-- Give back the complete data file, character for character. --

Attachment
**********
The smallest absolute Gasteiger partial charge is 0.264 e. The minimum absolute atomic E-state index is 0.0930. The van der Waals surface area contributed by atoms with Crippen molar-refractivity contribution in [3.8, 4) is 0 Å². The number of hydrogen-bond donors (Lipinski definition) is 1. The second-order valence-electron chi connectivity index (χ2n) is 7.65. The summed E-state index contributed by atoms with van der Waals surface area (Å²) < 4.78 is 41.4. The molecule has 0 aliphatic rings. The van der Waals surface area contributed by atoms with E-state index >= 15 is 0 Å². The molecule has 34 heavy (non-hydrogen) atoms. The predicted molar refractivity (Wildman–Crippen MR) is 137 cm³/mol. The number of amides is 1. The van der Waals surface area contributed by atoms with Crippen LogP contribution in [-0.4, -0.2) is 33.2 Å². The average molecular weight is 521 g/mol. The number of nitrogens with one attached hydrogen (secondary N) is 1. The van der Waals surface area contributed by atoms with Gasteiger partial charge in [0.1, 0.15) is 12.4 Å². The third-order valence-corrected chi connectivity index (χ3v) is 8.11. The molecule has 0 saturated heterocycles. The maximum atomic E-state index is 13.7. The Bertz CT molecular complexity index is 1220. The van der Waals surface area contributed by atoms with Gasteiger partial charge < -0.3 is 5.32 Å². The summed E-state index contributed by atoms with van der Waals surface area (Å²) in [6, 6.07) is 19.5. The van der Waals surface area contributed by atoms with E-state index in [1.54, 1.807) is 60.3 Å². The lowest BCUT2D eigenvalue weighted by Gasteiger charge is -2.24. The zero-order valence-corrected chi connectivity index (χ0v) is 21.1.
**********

The smallest absolute Gasteiger partial charge is 0.264 e. The minimum absolute atomic E-state index is 0.0930. The van der Waals surface area contributed by atoms with Crippen molar-refractivity contribution in [3.8, 4) is 0 Å². The number of hydrogen-bond donors (Lipinski definition) is 1. The second-order valence-electron chi connectivity index (χ2n) is 7.65. The summed E-state index contributed by atoms with van der Waals surface area (Å²) < 4.78 is 41.4. The molecule has 0 aliphatic rings. The van der Waals surface area contributed by atoms with E-state index >= 15 is 0 Å². The molecule has 34 heavy (non-hydrogen) atoms. The predicted molar refractivity (Wildman–Crippen MR) is 137 cm³/mol. The number of amides is 1. The van der Waals surface area contributed by atoms with Crippen LogP contribution in [-0.4, -0.2) is 33.2 Å². The average molecular weight is 521 g/mol. The number of nitrogens with one attached hydrogen (secondary N) is 1. The van der Waals surface area contributed by atoms with Gasteiger partial charge in [0.1, 0.15) is 12.4 Å². The third-order valence-corrected chi connectivity index (χ3v) is 8.11. The molecule has 0 saturated heterocycles. The maximum atomic E-state index is 13.7. The Bertz CT molecular complexity index is 1220. The van der Waals surface area contributed by atoms with Gasteiger partial charge < -0.3 is 5.32 Å². The summed E-state index contributed by atoms with van der Waals surface area (Å²) in [6, 6.07) is 19.5. The van der Waals surface area contributed by atoms with E-state index in [1.54, 1.807) is 60.3 Å². The lowest BCUT2D eigenvalue weighted by Gasteiger charge is -2.24. The zero-order valence-corrected chi connectivity index (χ0v) is 21.1.